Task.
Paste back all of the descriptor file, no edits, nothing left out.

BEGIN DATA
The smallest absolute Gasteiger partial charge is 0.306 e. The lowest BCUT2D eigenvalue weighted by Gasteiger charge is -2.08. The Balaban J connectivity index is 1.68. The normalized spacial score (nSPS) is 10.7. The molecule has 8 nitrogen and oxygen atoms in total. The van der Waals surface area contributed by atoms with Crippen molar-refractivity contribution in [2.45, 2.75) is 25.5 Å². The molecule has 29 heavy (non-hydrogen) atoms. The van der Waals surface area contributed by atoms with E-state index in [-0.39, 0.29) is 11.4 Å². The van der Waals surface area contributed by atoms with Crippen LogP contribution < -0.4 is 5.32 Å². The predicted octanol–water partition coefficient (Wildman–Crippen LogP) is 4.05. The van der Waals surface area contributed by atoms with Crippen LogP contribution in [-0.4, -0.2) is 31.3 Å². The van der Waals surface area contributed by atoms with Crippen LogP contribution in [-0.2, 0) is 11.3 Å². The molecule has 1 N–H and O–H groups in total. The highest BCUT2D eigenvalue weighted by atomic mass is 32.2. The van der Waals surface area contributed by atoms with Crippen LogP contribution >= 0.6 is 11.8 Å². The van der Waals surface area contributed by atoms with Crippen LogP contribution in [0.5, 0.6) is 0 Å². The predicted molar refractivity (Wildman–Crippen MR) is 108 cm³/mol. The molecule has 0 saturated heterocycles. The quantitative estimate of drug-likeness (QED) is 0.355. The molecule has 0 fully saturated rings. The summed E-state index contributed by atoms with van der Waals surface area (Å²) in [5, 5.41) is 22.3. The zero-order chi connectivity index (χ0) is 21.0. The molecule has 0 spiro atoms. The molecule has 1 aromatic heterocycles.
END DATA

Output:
The smallest absolute Gasteiger partial charge is 0.306 e. The lowest BCUT2D eigenvalue weighted by Gasteiger charge is -2.08. The Balaban J connectivity index is 1.68. The normalized spacial score (nSPS) is 10.7. The molecule has 8 nitrogen and oxygen atoms in total. The van der Waals surface area contributed by atoms with Crippen molar-refractivity contribution in [2.45, 2.75) is 25.5 Å². The molecule has 29 heavy (non-hydrogen) atoms. The van der Waals surface area contributed by atoms with E-state index in [-0.39, 0.29) is 11.4 Å². The van der Waals surface area contributed by atoms with Crippen LogP contribution < -0.4 is 5.32 Å². The predicted octanol–water partition coefficient (Wildman–Crippen LogP) is 4.05. The van der Waals surface area contributed by atoms with Crippen LogP contribution in [-0.4, -0.2) is 31.3 Å². The van der Waals surface area contributed by atoms with Crippen LogP contribution in [-0.2, 0) is 11.3 Å². The molecule has 1 N–H and O–H groups in total. The highest BCUT2D eigenvalue weighted by atomic mass is 32.2. The van der Waals surface area contributed by atoms with Crippen LogP contribution >= 0.6 is 11.8 Å². The van der Waals surface area contributed by atoms with Crippen LogP contribution in [0.5, 0.6) is 0 Å². The predicted molar refractivity (Wildman–Crippen MR) is 108 cm³/mol. The molecule has 0 saturated heterocycles. The quantitative estimate of drug-likeness (QED) is 0.355. The molecule has 0 fully saturated rings. The summed E-state index contributed by atoms with van der Waals surface area (Å²) in [5, 5.41) is 22.3. The zero-order chi connectivity index (χ0) is 21.0. The molecule has 0 spiro atoms. The molecule has 1 aromatic heterocycles.